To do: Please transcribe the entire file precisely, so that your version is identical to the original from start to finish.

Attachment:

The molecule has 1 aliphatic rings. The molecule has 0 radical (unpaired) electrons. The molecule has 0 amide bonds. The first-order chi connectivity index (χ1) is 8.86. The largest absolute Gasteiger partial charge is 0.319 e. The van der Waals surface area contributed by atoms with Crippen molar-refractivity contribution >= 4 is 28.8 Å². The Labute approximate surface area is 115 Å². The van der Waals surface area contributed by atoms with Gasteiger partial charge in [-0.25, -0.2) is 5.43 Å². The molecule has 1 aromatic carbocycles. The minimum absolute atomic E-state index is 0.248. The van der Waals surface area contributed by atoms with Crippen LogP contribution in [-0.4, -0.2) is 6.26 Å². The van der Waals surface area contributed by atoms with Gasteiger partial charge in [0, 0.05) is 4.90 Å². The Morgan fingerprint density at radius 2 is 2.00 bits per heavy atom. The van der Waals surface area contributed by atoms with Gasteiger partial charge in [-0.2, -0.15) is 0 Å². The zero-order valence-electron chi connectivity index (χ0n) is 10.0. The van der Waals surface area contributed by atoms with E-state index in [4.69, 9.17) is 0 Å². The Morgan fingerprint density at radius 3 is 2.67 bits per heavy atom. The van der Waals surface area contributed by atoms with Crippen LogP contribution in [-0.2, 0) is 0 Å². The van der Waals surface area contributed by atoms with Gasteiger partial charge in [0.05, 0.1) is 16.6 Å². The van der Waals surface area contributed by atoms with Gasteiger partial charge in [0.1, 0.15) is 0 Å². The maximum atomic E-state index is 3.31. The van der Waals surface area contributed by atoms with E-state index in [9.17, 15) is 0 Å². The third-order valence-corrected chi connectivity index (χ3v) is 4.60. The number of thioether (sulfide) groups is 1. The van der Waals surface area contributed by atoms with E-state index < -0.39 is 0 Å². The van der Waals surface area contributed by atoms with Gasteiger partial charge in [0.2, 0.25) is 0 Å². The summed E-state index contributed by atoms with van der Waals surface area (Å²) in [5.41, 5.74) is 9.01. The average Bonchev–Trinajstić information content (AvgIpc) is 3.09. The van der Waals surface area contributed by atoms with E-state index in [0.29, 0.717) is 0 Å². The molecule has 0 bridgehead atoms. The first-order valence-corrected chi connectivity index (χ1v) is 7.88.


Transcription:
The molecule has 1 aliphatic rings. The molecule has 0 radical (unpaired) electrons. The molecule has 0 amide bonds. The first-order chi connectivity index (χ1) is 8.86. The largest absolute Gasteiger partial charge is 0.319 e. The van der Waals surface area contributed by atoms with Crippen molar-refractivity contribution >= 4 is 28.8 Å². The Labute approximate surface area is 115 Å². The van der Waals surface area contributed by atoms with Gasteiger partial charge in [-0.25, -0.2) is 5.43 Å². The molecule has 1 aromatic carbocycles. The minimum absolute atomic E-state index is 0.248. The van der Waals surface area contributed by atoms with Crippen LogP contribution in [-0.4, -0.2) is 6.26 Å². The van der Waals surface area contributed by atoms with Gasteiger partial charge in [0, 0.05) is 4.90 Å². The Morgan fingerprint density at radius 2 is 2.00 bits per heavy atom. The van der Waals surface area contributed by atoms with Gasteiger partial charge in [-0.2, -0.15) is 0 Å². The zero-order valence-electron chi connectivity index (χ0n) is 10.0. The van der Waals surface area contributed by atoms with E-state index in [4.69, 9.17) is 0 Å². The Morgan fingerprint density at radius 3 is 2.67 bits per heavy atom. The van der Waals surface area contributed by atoms with Crippen LogP contribution in [-0.2, 0) is 0 Å². The van der Waals surface area contributed by atoms with Gasteiger partial charge in [0.05, 0.1) is 16.6 Å². The van der Waals surface area contributed by atoms with Gasteiger partial charge in [0.1, 0.15) is 0 Å². The maximum atomic E-state index is 3.31. The van der Waals surface area contributed by atoms with E-state index in [9.17, 15) is 0 Å². The third-order valence-corrected chi connectivity index (χ3v) is 4.60. The number of thioether (sulfide) groups is 1. The van der Waals surface area contributed by atoms with E-state index < -0.39 is 0 Å². The van der Waals surface area contributed by atoms with Gasteiger partial charge in [0.2, 0.25) is 0 Å². The summed E-state index contributed by atoms with van der Waals surface area (Å²) in [5.41, 5.74) is 9.01. The average Bonchev–Trinajstić information content (AvgIpc) is 3.09. The van der Waals surface area contributed by atoms with E-state index in [0.29, 0.717) is 0 Å². The molecule has 0 bridgehead atoms. The first-order valence-corrected chi connectivity index (χ1v) is 7.88.